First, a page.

Since ancient times, Morocco has been an ideal location for the planting of vineyards and bottling of wines. Over the centuries, vineyards periodically appeared and disappeared in Morocco, but the immigration of French wine-growers, plagued by phylloxera in 1880 in their native France, brought about a rebirth and expansion of Morocco's vineyards. This Moroccan wine renaissance helped transform the local wine industry where, due to the nature of Morocco's soil and climate, wine producers have enjoyed the guarantee of full ripening of their grapes, and consequently, a consistent quality to their product.
One of the best regions for making wine in Morocco is the Ouled Thaleb Estate, situated 20 miles northeast of Casablanca, which clearly demonstrates a similarity with the soil of Bordeaux and particularly, the Medoc region. The soil consists of sandy shale and gravel sand, and like the Medoc region, the estate is in close proximity to the sea. Located on the Ben-Slimane plateau, it faces the Atlantic Ocean and is swept by west winds which leave their maritime influence on the region.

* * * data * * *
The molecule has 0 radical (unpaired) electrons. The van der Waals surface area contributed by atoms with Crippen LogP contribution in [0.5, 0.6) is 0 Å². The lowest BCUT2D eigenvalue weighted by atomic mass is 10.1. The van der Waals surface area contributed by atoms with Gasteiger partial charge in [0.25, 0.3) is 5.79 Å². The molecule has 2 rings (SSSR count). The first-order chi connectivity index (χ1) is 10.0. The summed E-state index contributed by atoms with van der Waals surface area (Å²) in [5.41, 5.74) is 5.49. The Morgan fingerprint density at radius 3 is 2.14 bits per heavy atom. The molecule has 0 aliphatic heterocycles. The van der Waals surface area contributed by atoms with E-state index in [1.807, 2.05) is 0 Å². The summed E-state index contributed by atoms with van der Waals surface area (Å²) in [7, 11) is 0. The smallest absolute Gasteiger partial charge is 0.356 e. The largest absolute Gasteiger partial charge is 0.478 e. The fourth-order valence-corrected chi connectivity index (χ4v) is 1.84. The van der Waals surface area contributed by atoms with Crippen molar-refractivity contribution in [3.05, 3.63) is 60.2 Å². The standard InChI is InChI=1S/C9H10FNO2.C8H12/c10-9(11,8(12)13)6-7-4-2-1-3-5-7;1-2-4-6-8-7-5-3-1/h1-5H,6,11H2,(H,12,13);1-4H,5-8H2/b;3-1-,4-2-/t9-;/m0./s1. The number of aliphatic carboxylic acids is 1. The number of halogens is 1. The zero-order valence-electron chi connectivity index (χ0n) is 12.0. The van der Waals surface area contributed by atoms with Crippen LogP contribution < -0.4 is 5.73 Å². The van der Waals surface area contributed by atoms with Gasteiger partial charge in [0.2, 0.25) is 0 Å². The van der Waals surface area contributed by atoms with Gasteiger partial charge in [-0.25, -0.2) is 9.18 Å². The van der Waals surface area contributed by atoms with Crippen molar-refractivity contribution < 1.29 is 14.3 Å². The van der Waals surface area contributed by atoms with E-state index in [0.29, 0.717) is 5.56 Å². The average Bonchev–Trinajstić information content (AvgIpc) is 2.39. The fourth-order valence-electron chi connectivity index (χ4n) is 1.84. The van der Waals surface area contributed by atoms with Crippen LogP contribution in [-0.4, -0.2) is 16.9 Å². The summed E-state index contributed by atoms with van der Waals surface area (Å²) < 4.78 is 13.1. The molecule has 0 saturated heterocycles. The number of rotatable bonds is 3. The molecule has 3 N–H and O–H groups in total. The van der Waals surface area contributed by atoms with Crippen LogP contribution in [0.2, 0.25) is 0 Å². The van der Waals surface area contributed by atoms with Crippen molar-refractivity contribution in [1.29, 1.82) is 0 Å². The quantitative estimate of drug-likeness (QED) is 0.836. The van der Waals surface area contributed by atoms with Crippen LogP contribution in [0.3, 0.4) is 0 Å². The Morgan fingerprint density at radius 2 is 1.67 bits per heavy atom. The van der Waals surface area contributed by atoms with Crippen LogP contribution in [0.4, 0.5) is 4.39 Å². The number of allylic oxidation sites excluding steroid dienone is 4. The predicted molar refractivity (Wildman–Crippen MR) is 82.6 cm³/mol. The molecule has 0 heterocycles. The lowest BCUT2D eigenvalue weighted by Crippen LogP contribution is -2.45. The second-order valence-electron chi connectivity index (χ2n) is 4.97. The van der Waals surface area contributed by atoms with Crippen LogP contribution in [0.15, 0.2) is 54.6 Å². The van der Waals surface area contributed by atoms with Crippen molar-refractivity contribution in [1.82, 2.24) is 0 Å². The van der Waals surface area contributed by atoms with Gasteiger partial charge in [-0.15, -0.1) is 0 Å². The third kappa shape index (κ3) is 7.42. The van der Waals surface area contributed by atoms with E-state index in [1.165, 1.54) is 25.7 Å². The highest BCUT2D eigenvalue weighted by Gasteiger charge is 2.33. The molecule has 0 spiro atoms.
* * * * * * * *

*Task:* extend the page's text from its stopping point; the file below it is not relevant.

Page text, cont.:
Thalvin, in partnership with landowners in Rommani, a region of rolling hills situated at the base of the Atlas Mountains (at an altitude of 2000 feet), have planted vines where the black soil, its chalky clay subsoil and the emerging rock supply the very particular qualities desired for the making of quality wines. Grapes are hand picked and there is no use of herbicide or fungicide, so technically these grapes are grown organically. The wine industry in Morocco employs about 10,000 people and supplies about 40 million bottles of Moroccan wine per year!
Throughout the seasons and during the grape harvest and various stages of Moroccan wine-making, the wine-growers and the oenologist, Jacques Poulain, work alongside one another with constant regard for quality to bring the best of Thalvin "Terroirs" to your table. Moroccan wine has finally made it across the Atlantic!